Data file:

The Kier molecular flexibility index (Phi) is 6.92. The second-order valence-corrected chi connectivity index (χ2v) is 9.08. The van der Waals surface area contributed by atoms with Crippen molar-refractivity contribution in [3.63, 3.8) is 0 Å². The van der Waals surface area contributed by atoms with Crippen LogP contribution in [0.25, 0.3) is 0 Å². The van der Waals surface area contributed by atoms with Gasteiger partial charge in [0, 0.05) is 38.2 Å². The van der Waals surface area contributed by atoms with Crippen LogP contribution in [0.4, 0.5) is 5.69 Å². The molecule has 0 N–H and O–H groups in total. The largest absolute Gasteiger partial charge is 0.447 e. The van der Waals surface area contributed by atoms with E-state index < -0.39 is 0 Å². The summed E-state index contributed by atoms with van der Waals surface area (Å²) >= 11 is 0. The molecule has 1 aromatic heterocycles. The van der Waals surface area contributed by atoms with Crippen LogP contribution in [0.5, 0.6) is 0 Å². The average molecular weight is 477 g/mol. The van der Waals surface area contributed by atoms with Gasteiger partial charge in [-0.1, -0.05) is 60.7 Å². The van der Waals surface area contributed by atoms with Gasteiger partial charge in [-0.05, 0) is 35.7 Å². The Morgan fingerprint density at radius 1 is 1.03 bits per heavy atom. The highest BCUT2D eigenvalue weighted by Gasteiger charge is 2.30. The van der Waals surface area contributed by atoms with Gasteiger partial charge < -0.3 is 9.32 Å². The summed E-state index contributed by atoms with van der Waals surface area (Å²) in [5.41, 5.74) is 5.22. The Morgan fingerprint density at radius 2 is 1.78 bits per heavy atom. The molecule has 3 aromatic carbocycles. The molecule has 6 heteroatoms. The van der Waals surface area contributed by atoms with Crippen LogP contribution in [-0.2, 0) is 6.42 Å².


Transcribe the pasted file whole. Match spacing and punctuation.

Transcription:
The Kier molecular flexibility index (Phi) is 6.92. The second-order valence-corrected chi connectivity index (χ2v) is 9.08. The van der Waals surface area contributed by atoms with Crippen molar-refractivity contribution in [3.63, 3.8) is 0 Å². The van der Waals surface area contributed by atoms with Crippen LogP contribution in [0.25, 0.3) is 0 Å². The van der Waals surface area contributed by atoms with Gasteiger partial charge in [0, 0.05) is 38.2 Å². The van der Waals surface area contributed by atoms with Crippen LogP contribution in [0.4, 0.5) is 5.69 Å². The molecule has 0 N–H and O–H groups in total. The largest absolute Gasteiger partial charge is 0.447 e. The van der Waals surface area contributed by atoms with E-state index < -0.39 is 0 Å². The summed E-state index contributed by atoms with van der Waals surface area (Å²) >= 11 is 0. The molecule has 1 aromatic heterocycles. The van der Waals surface area contributed by atoms with Crippen LogP contribution in [0.5, 0.6) is 0 Å². The average molecular weight is 477 g/mol. The van der Waals surface area contributed by atoms with Gasteiger partial charge in [-0.1, -0.05) is 60.7 Å². The van der Waals surface area contributed by atoms with Gasteiger partial charge in [-0.05, 0) is 35.7 Å². The Morgan fingerprint density at radius 1 is 1.03 bits per heavy atom. The highest BCUT2D eigenvalue weighted by Gasteiger charge is 2.30. The van der Waals surface area contributed by atoms with Gasteiger partial charge < -0.3 is 9.32 Å². The summed E-state index contributed by atoms with van der Waals surface area (Å²) in [5.41, 5.74) is 5.22. The Morgan fingerprint density at radius 2 is 1.78 bits per heavy atom. The molecule has 3 aromatic carbocycles. The molecule has 6 heteroatoms. The van der Waals surface area contributed by atoms with Crippen LogP contribution in [-0.2, 0) is 6.42 Å².